There are many high-end hardware and software solutions for encoding closed captions for broadcast purposes, but if you are using a file-based workflow Apple Compressor is an easy and cost-effective option. This tutorial describes how to add CEA-608/708 closed captions to video using Compressor and an SCC output file from CaptionSync.
Attached MOV sample file, and SCC caption file, at the bottom of this tutorial. You can download the encoded MPEG from our website (119.1 MB) (MPEG-2 Program Stream file encoded with captions using the process described in this article).
Many television and cable networks are phasing out tape submission in favor of file-based content delivery. CaptionSync can provide captions in several output formats commonly used by broadcast producers, such as the Sonic Scenarist (SCC) format, which can then be used to encode closed captions into the final video files delivered to your station or distribution network. The question then becomes how best to encode the closed captions into your video file. Many high-end hardware and software solutions exist for this, but if you don’t have a large volume of files to process, Apple Compressor is a simple, fast, and inexpensive solution. This tutorial walks you through the steps required to insert broadcast captions into a video using Apple Compressor and an SCC file from CaptionSync.
Required Input Files:
To use this method you will need two input files: a high-quality, final version of your video to use as the source file, and a time-coded caption file in SCC format. You can get the SCC file using our CaptionSync service, by selecting the Sonic Scenarist DVD Captions (.scc, .ndf.scc) as an output format. When you select this option you will receive two versions of the SCC file: one with drop frame time codes and one with non-dropframe (NDF) time codes. Select the version of the file that matches the time coding of your video source file.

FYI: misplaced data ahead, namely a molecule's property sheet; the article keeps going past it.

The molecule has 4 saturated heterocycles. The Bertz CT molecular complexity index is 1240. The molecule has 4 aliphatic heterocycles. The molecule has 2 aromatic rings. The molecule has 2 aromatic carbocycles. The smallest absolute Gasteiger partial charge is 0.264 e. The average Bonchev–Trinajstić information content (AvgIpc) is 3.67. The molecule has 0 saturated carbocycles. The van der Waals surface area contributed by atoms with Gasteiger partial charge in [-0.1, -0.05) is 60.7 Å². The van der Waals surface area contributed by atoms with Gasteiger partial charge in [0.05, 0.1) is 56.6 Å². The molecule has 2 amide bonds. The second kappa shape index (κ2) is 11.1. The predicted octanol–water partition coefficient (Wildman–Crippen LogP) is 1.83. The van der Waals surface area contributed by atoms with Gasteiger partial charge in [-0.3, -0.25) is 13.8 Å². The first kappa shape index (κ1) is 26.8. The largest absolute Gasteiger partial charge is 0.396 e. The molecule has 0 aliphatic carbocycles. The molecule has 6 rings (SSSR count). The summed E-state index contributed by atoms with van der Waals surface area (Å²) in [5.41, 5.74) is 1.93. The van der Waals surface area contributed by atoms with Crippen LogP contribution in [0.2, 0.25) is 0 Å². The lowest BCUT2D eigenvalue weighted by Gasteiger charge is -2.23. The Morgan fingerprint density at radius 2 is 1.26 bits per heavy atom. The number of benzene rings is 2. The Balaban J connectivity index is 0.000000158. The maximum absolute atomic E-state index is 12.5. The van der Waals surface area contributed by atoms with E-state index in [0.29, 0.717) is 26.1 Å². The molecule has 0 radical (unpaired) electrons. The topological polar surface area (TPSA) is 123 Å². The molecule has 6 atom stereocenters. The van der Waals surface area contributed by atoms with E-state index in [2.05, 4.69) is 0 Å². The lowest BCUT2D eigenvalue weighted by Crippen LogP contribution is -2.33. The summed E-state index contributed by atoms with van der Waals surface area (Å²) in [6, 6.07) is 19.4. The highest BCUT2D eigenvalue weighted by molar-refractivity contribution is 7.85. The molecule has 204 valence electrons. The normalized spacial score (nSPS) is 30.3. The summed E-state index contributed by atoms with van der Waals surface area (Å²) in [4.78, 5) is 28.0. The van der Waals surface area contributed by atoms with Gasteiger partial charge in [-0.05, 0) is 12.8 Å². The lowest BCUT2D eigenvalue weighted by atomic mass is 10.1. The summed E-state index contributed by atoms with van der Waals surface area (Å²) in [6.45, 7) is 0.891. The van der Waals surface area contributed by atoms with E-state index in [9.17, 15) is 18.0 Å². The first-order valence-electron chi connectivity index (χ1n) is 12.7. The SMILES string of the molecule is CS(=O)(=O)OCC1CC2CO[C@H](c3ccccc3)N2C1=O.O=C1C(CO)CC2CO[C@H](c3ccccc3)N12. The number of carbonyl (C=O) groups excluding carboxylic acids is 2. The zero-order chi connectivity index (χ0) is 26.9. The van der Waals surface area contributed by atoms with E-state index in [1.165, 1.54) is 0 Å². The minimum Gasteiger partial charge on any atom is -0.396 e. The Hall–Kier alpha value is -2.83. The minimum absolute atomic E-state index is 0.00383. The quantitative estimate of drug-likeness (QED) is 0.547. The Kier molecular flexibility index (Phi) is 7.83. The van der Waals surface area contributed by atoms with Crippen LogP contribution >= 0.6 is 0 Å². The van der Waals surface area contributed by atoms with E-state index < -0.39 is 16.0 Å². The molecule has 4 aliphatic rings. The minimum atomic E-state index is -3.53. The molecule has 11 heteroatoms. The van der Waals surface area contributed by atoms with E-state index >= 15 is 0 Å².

Setup in Apple Compressor:
1. The first step is to add the source file to your batch. Typically this will be an exported version of your final video in a ProRes or DNx codec. Click Add File, select the source file, and it will appear as the starting point for a new batch.
2. Next select the settings for your output files. You'll need to confirm with the stations or distribution networks that you are using the exact file format requirements, but you will find several common presets for broadcast under the MPEG Files section on the Settings pane. Drag the setting you want to use onto the batch on the project pane.
3. If you need other target formats you can add them to the batch in the same way. If you do not have a broadcast monitor for previewing the captioned output, you many want to create a proxy video using the same caption file and a more compressed Quicktime file. For broadcast output formats like the MPEG-2 Program or Transport streams, Compressor will encode the captions into the video using the EIA-708 protocol. For Quicktime outputs, Compressor adds the closed captions as a track in the Quicktime file, and you can use most versions of Quicktime, version 7.2 or later, to view both the video and the captions.
4. Next, check and set your destination on the Destinations tab of the Settings pane.
5. Now you can select the SCC file. Select the batch first so it is highlighted, then go to the Inspector pane. Under Additional Information, there is an option to choose a closed caption file. Select the SCC file. This will add the closed captions in the SCC file to all of the target files in the batch.
6. Click Submit in the project pane.
Please note that this program requires the media file and the captions to have the same start time. If the media and the caption file have a different start time (eg: the media starts at timecode 01:00:00, but the captions start at time 00:00:00), then you could have a problem when adding the closed captions to your media file. So, make sure that the media start time offset is the same as the caption file offset timecode.
When the job is complete, the transcoded files with closed captions will be found in the output folder that you selected under Destinations. You can use Quicktime to preview the video and captions if you created a Quicktime proxy, or use a broadcast monitor to view the MPEG video with captions.
- If you are experiencing problems making the results work on this program, check out these troubleshooting tips.